Even though there are some differences between other productions and these do bother me, the annoyance is small and Les Misérables is a story that can’t be ruined. (Knock on wood.) So far this series is off to a good start.
bardolatry (n) – excessive admiration of William Shakespeare.
Yes, this is a real word!
I Loved You
By Alexander Pushkin
I loved you, and I probably still do,
And for a while the feeling may remain…
But let my love no longer trouble you,
I do not wish to cause you any pain.
I loved you; and the hopelessness I knew,
The jealousy, the shyness – though in vain –
Made up a love so tender and so true
As may God grant you to be loved again.
Love all God’s creation, both the whole and every grain of sand. Love every leaf, every ray of light. Love the animals, love the plants, love each separate thing. If thou love each thing thou wilt perceive the mystery of God in all; and when once thou perceive this, thou wilt thenceforward grow every day to a fuller understanding of it: until thou come at last to love the whole world with a love that will then be all-embracing and universal.
This year the American Writers Museum in Chicago on Michigan Avenue. It was high time I visited so despite the rain and cold, I took a friend from Milwaukee to explore it.
After showing our tickets, which I bought online and got a 20% discount on, we were directed to start our visit on the right where there is a timeline of American writers.
If you look up on the left and you’ll see a timeline of American history. Under that is the main exhibit showing a chronological series of portraits of significant American writers. When you turn the panel, which has three sides, you’ll find more information and background about each writer. Below is information on a well designed panel about various literary movements or authors. It’s a lot of reading, but its well presented. Also, the curators seem to have made an effort to present authors from all backgrounds. Across from the time line is a wall of squares with author’s quotations. The squares move to reveal an panel with more information or a video.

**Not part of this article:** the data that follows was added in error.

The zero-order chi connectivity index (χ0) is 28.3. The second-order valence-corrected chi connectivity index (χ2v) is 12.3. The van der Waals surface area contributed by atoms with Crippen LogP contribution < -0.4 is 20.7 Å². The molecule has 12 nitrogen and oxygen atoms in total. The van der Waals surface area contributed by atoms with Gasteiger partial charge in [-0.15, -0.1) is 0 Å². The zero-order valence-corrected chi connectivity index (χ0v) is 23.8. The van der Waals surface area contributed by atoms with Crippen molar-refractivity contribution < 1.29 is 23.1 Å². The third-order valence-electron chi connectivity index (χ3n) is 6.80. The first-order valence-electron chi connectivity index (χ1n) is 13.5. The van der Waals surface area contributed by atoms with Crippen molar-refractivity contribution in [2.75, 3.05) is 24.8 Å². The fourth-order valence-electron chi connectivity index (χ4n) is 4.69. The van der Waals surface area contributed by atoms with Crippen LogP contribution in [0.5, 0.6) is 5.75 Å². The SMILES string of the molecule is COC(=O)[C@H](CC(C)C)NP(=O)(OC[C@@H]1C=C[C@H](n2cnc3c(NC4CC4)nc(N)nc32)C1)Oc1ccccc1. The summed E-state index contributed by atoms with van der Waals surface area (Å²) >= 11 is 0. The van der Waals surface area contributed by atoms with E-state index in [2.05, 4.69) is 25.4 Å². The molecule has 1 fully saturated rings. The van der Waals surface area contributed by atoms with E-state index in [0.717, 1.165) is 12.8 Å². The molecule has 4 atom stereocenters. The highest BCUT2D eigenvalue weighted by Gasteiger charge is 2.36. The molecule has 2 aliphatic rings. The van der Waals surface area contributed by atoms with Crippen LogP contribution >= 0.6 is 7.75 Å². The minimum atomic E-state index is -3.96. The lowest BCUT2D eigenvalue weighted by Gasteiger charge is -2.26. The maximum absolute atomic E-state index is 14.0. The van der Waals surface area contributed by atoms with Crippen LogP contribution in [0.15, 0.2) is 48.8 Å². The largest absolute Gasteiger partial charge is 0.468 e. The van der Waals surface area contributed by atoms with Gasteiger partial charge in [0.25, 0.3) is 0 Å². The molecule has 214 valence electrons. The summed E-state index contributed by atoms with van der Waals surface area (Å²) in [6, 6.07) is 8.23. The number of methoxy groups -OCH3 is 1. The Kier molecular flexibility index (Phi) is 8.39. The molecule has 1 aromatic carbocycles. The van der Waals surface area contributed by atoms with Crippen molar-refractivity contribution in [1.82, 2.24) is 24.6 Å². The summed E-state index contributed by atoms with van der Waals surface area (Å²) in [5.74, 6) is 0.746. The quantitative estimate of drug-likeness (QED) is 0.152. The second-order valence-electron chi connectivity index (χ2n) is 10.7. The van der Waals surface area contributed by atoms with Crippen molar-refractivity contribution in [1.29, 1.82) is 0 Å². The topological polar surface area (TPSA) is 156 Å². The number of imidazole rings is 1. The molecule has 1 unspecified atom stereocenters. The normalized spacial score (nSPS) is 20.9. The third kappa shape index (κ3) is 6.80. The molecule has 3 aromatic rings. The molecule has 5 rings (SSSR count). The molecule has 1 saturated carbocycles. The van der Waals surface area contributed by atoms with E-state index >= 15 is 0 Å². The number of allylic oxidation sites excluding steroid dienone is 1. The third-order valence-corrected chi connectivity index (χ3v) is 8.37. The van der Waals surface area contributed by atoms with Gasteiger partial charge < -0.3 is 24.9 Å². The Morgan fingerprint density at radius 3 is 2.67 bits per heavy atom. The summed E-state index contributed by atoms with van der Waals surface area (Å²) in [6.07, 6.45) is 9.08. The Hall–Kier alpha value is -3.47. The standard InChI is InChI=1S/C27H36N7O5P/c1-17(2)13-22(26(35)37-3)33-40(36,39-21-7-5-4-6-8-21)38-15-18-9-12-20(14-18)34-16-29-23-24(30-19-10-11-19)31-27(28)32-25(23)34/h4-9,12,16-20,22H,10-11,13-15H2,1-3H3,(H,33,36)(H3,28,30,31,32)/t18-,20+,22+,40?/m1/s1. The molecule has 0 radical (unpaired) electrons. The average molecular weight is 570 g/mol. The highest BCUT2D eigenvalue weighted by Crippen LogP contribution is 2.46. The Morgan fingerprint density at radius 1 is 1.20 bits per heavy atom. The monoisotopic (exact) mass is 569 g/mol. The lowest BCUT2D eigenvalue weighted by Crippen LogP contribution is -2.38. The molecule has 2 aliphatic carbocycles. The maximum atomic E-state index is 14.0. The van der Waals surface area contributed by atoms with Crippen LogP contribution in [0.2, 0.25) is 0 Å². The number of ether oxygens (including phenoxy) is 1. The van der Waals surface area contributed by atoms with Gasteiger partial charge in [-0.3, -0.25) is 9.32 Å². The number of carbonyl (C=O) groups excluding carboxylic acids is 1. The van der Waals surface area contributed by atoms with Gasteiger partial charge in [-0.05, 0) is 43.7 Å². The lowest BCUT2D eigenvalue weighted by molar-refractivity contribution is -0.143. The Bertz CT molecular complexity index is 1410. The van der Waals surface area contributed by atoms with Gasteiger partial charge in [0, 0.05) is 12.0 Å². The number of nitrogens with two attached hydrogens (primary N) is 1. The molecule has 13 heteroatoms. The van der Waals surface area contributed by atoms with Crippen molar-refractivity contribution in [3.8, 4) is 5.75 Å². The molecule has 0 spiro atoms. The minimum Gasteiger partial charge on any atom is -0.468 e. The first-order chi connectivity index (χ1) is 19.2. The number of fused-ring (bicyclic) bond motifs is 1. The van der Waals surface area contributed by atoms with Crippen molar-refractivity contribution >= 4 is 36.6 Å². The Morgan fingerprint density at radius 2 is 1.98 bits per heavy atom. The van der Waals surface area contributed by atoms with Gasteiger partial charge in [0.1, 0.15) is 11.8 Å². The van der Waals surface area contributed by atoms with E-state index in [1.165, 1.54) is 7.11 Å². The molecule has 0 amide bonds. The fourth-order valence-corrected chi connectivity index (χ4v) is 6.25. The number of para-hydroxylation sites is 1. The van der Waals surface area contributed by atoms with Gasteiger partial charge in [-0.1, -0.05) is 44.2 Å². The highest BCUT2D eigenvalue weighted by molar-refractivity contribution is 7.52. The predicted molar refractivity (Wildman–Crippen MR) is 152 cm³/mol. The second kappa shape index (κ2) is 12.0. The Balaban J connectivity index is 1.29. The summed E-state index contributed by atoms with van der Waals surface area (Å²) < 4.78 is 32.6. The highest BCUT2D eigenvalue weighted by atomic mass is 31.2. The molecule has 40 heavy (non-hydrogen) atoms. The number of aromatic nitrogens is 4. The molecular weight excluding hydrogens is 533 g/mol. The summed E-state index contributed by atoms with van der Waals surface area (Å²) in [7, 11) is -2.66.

Parallel to the gallery with the timeline was a photo exhibit on biographies, written by or on authors or celebrities along with their photos. The black and white photos of 50+ years ago were my favorite. There’s something about the crisp gradations and the styles of bygone eras that we just don’t see much anymore.
The next room I saw was the Readers Room which focuses on reading. It highlights different kinds of reading, such as educational, newspapers, magazines and more. There are two interactive screens where you can submit your favorite authors and see the most popular authors or books other visitors have chosen.
Another gallery had a small exhibit on Laura Ingles Wilder with biographical information, maps of where each of her books was set, depiction of her work in other formats and critical responses to her works.
The museum has a table with different typewriters, from the earliest kind to Selectric to a laptop. People were pounding away at the old typewriters while the laptop wasn’t used while I was there.
Then there was an exhibit on the skills of writing with interactive exhibits on specificity, making prose active and such.
Finally, there was an area dedicated to Chicago writers like Saul Bellow, Ida B. Wells, Mike Royko, Ring Larder, Gwendolyn Brooks, Carl Sandburg, Theodore Dreiser, Peter Finley Dunne and many more. Here you could listen to short recordings of their work and see these turnable banners with their portraits and information on their work.
Each month the museum offers several programs including public readings. The staff was very helpful as we went through the galleries. They’d point out little things like the mural in the children’s room which had squirrels in a tree reading Caldecott award winning books and each squirrel had some element that related to the story it was reading. For example, the squirrel reading Charlotte’s Web, had a wisp of a web hanging over it.
All in all, I give the museum a thumbs up and will be back. I’d say allow an hour to get through the museum. If there’s a program, add more time.
Tickets: Adults $12, Students $8, discounts for children and seniors.